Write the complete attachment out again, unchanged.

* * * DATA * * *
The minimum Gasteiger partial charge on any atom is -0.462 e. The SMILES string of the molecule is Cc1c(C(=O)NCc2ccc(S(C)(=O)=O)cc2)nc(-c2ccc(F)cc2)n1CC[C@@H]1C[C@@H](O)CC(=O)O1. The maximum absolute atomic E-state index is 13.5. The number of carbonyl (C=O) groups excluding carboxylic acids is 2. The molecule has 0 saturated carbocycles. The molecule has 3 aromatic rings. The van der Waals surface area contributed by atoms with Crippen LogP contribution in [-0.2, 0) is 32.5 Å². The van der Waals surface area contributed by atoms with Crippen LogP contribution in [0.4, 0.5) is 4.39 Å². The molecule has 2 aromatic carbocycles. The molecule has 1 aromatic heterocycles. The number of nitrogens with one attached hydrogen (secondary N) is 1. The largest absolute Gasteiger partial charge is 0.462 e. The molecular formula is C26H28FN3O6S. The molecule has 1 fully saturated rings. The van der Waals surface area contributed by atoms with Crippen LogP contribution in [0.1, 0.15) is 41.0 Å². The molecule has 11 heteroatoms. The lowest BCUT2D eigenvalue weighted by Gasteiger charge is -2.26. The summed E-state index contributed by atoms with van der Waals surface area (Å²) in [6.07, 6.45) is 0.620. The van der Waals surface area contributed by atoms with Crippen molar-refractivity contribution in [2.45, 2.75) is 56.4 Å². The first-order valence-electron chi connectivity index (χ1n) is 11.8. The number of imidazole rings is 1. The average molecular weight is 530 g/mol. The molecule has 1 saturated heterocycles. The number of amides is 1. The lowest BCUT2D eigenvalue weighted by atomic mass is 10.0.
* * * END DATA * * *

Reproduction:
The minimum Gasteiger partial charge on any atom is -0.462 e. The SMILES string of the molecule is Cc1c(C(=O)NCc2ccc(S(C)(=O)=O)cc2)nc(-c2ccc(F)cc2)n1CC[C@@H]1C[C@@H](O)CC(=O)O1. The maximum absolute atomic E-state index is 13.5. The number of carbonyl (C=O) groups excluding carboxylic acids is 2. The molecule has 0 saturated carbocycles. The molecule has 3 aromatic rings. The van der Waals surface area contributed by atoms with Crippen LogP contribution in [-0.2, 0) is 32.5 Å². The van der Waals surface area contributed by atoms with Crippen LogP contribution in [0.4, 0.5) is 4.39 Å². The molecule has 2 aromatic carbocycles. The molecule has 1 aromatic heterocycles. The number of nitrogens with one attached hydrogen (secondary N) is 1. The largest absolute Gasteiger partial charge is 0.462 e. The molecular formula is C26H28FN3O6S. The molecule has 1 fully saturated rings. The van der Waals surface area contributed by atoms with Crippen LogP contribution in [0.1, 0.15) is 41.0 Å². The molecule has 11 heteroatoms. The lowest BCUT2D eigenvalue weighted by Gasteiger charge is -2.26. The summed E-state index contributed by atoms with van der Waals surface area (Å²) in [6.07, 6.45) is 0.620. The van der Waals surface area contributed by atoms with Crippen molar-refractivity contribution in [2.45, 2.75) is 56.4 Å². The first-order valence-electron chi connectivity index (χ1n) is 11.8. The number of imidazole rings is 1. The average molecular weight is 530 g/mol. The molecule has 1 saturated heterocycles. The number of amides is 1. The lowest BCUT2D eigenvalue weighted by atomic mass is 10.0.